So, each raid is accessible through LFR in the 25-man variety.  Larger raids, like ICC are split up into wings.  Loot rules are the same as LFR, but any class can get any drop.  Taking a page from the Timeless Isle, the drops are BOA, so any of your alts can use them.  I would also like to see some, if not all of the drops be of the heirloom variety, so that your alts can start using them right away.

But why, you ask, would a progression raider ever set foot in one of these raids?  First, at max level, make the equipment that drops in one of these raids equal to loot drops in Heroic 5-mans (a step below current progression LFR) so that it helps you gear up for the current progression cycle.  Throw on top of that a drop from the final boss of a raid (“Rune of Amplification”) that can be applied to any piece of gear obtained through one of these “Classic Raids” that would raise the ilevel of the piece to that of the current content LFR.  Doing this, however, binds that piece of gear to the character.  You might also require different numbers of runes for different slots.

How, you say, will you have people running 30 different raids without severely dumbing them down?  Well, some mechanics will need to be simplified, that is for sure.  Let’s also take a page out of FFXIV’s book here – in the early “learning” instances, helps pops up on the screen to tell you exactly what you should be doing in an encounter.  For these Classic Raids, the first time a deadly boss mechanic is used, a brief message can pop up saying “When this happens, this is what you should do.”  Of course, it should only pop up once so people have to learn something.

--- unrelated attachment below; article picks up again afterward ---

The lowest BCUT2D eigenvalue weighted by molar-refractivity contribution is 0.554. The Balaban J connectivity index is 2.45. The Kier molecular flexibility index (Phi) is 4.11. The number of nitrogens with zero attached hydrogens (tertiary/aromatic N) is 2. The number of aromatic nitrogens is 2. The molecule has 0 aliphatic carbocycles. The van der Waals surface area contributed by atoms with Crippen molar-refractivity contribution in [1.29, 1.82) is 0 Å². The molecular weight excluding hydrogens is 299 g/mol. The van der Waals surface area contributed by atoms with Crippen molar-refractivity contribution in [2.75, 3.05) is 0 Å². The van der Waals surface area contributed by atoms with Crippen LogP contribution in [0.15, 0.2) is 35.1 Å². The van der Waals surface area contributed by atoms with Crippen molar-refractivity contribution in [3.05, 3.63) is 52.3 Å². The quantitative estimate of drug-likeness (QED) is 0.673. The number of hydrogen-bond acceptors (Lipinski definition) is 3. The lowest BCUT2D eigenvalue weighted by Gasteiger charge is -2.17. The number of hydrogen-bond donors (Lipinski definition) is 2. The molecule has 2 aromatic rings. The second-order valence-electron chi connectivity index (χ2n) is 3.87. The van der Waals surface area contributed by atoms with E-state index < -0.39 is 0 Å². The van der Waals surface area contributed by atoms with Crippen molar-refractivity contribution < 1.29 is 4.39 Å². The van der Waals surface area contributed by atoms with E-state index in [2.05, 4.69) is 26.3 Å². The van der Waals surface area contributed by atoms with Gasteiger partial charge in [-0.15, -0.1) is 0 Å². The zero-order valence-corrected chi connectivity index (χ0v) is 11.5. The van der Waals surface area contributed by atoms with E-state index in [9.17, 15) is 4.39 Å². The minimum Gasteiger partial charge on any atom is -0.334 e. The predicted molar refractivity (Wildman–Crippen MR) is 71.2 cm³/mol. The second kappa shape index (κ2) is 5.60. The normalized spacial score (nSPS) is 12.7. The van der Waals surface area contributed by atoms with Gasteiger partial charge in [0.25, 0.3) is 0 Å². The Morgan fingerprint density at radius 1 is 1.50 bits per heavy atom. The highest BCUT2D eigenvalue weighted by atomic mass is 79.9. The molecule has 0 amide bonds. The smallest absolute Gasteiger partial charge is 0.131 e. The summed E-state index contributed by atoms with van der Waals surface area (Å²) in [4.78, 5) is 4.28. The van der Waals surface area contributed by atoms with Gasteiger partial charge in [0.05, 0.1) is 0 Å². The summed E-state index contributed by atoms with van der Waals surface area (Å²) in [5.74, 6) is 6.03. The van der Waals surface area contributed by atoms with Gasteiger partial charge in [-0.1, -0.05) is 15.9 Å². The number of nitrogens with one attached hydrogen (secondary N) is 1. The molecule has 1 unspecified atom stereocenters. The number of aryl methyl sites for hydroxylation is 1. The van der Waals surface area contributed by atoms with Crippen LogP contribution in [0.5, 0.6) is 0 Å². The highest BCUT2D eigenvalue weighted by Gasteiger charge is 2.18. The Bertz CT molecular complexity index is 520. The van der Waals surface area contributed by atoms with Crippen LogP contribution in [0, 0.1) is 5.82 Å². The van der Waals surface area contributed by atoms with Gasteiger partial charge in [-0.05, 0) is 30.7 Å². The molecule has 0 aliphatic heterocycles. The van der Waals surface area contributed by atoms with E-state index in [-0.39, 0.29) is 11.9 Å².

Finally, with so many raids, how will your queue ever pop?  Let’s steal a page from late-Wrath here – the weekly raid quest.  Each week, you get a mission to do a different Classic Raid.  The rewards are something that is relevant to the current level of gearing.  In the first tier of the expansion, it could be more Runes of Amplification, it could be Justice or Valor.  Whatever motivates players to run it.

Why Should Blizzard do it?

A system like this will capitalize on the two points mentioned earlier – it stokes people’s nostalgia while also making largely irrelevant content relevant again.  Many guilds will organize Classic Raid nights like they already do, but there will be a greater incentive to do them.  In addition, having a weekly raid quest that sends you to a different raid each week means that you are not running the same thing over and over and over again for months.  In any given week, you may get to run a raid you have not set foot in for years or maybe one you have not set foot in at all.

 

What’s in a Name?

After trying to explain to a new group of potential guildmates how to pronounce my character’s name for, I don’t know…maybe the 12th time, I started to think about why I chose and continue to stick with such an annoying in-game moniker.  In the end, I guess it’s the same reason that many others in this genre of games have stuck with their names – recognition by friends and consistency across multiple games.  So, where did it all go wrong?  Why did it all go so wrong?